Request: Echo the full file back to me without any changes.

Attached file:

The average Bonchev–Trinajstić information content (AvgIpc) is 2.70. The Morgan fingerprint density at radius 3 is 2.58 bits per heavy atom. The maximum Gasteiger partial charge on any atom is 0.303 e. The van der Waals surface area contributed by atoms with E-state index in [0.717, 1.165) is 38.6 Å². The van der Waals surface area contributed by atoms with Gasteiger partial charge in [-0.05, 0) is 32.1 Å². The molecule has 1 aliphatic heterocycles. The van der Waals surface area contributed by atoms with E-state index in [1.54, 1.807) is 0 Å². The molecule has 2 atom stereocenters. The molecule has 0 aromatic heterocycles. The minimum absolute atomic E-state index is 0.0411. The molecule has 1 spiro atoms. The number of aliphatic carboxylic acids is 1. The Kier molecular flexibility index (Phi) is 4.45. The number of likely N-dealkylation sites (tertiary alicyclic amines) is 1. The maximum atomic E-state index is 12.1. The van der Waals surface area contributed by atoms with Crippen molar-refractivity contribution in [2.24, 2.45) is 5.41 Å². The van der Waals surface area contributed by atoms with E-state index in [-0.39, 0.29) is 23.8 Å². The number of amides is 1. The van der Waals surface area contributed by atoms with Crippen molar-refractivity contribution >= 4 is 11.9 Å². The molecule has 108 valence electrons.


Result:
The average Bonchev–Trinajstić information content (AvgIpc) is 2.70. The Morgan fingerprint density at radius 3 is 2.58 bits per heavy atom. The maximum Gasteiger partial charge on any atom is 0.303 e. The van der Waals surface area contributed by atoms with E-state index in [0.717, 1.165) is 38.6 Å². The van der Waals surface area contributed by atoms with Gasteiger partial charge in [-0.05, 0) is 32.1 Å². The molecule has 1 aliphatic heterocycles. The van der Waals surface area contributed by atoms with E-state index in [1.54, 1.807) is 0 Å². The molecule has 2 atom stereocenters. The molecule has 0 aromatic heterocycles. The minimum absolute atomic E-state index is 0.0411. The molecule has 1 spiro atoms. The number of aliphatic carboxylic acids is 1. The Kier molecular flexibility index (Phi) is 4.45. The number of likely N-dealkylation sites (tertiary alicyclic amines) is 1. The maximum atomic E-state index is 12.1. The van der Waals surface area contributed by atoms with Crippen molar-refractivity contribution in [2.24, 2.45) is 5.41 Å². The van der Waals surface area contributed by atoms with E-state index in [-0.39, 0.29) is 23.8 Å². The number of amides is 1. The van der Waals surface area contributed by atoms with Crippen molar-refractivity contribution >= 4 is 11.9 Å². The molecule has 108 valence electrons.